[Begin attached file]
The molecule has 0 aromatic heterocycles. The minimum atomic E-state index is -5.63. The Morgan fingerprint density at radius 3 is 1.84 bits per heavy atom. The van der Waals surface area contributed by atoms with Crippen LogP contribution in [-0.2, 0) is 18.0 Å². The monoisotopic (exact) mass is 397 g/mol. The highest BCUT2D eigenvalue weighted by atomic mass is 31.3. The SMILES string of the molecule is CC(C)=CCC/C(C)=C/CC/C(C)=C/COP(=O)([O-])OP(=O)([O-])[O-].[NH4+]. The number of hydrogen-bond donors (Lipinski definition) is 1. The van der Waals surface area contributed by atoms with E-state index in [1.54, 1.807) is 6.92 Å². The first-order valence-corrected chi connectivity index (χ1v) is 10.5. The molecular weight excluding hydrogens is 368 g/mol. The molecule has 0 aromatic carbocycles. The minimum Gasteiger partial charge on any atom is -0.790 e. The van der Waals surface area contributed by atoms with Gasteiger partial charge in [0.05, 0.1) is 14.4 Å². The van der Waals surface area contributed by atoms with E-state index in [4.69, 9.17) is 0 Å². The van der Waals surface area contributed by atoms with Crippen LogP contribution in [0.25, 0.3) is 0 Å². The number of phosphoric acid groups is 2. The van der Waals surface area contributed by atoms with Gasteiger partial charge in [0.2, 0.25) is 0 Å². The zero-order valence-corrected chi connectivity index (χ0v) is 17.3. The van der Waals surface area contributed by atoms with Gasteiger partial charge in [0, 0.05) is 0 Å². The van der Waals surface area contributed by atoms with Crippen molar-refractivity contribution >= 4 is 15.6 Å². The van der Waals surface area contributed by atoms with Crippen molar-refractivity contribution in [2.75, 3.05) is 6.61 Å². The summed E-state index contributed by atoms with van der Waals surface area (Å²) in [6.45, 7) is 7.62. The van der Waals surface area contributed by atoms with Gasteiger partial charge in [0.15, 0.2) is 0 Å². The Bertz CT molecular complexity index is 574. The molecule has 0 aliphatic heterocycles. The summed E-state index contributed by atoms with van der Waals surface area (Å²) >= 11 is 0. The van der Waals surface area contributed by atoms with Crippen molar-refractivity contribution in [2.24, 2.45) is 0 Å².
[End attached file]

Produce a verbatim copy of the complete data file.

The molecule has 0 aromatic heterocycles. The minimum atomic E-state index is -5.63. The Morgan fingerprint density at radius 3 is 1.84 bits per heavy atom. The van der Waals surface area contributed by atoms with Crippen LogP contribution in [-0.2, 0) is 18.0 Å². The monoisotopic (exact) mass is 397 g/mol. The highest BCUT2D eigenvalue weighted by atomic mass is 31.3. The SMILES string of the molecule is CC(C)=CCC/C(C)=C/CC/C(C)=C/COP(=O)([O-])OP(=O)([O-])[O-].[NH4+]. The number of hydrogen-bond donors (Lipinski definition) is 1. The van der Waals surface area contributed by atoms with E-state index in [1.54, 1.807) is 6.92 Å². The first-order valence-corrected chi connectivity index (χ1v) is 10.5. The molecular weight excluding hydrogens is 368 g/mol. The molecule has 0 aromatic carbocycles. The minimum Gasteiger partial charge on any atom is -0.790 e. The van der Waals surface area contributed by atoms with Gasteiger partial charge in [0.05, 0.1) is 14.4 Å². The van der Waals surface area contributed by atoms with E-state index in [4.69, 9.17) is 0 Å². The van der Waals surface area contributed by atoms with Crippen LogP contribution in [0.25, 0.3) is 0 Å². The number of phosphoric acid groups is 2. The van der Waals surface area contributed by atoms with Gasteiger partial charge in [0.2, 0.25) is 0 Å². The zero-order valence-corrected chi connectivity index (χ0v) is 17.3. The van der Waals surface area contributed by atoms with Gasteiger partial charge in [0, 0.05) is 0 Å². The van der Waals surface area contributed by atoms with Crippen molar-refractivity contribution >= 4 is 15.6 Å². The van der Waals surface area contributed by atoms with Crippen molar-refractivity contribution in [2.75, 3.05) is 6.61 Å². The summed E-state index contributed by atoms with van der Waals surface area (Å²) in [6.45, 7) is 7.62. The van der Waals surface area contributed by atoms with Gasteiger partial charge in [0.15, 0.2) is 0 Å². The Bertz CT molecular complexity index is 574. The molecule has 0 aliphatic heterocycles. The summed E-state index contributed by atoms with van der Waals surface area (Å²) >= 11 is 0. The van der Waals surface area contributed by atoms with Crippen molar-refractivity contribution in [2.24, 2.45) is 0 Å².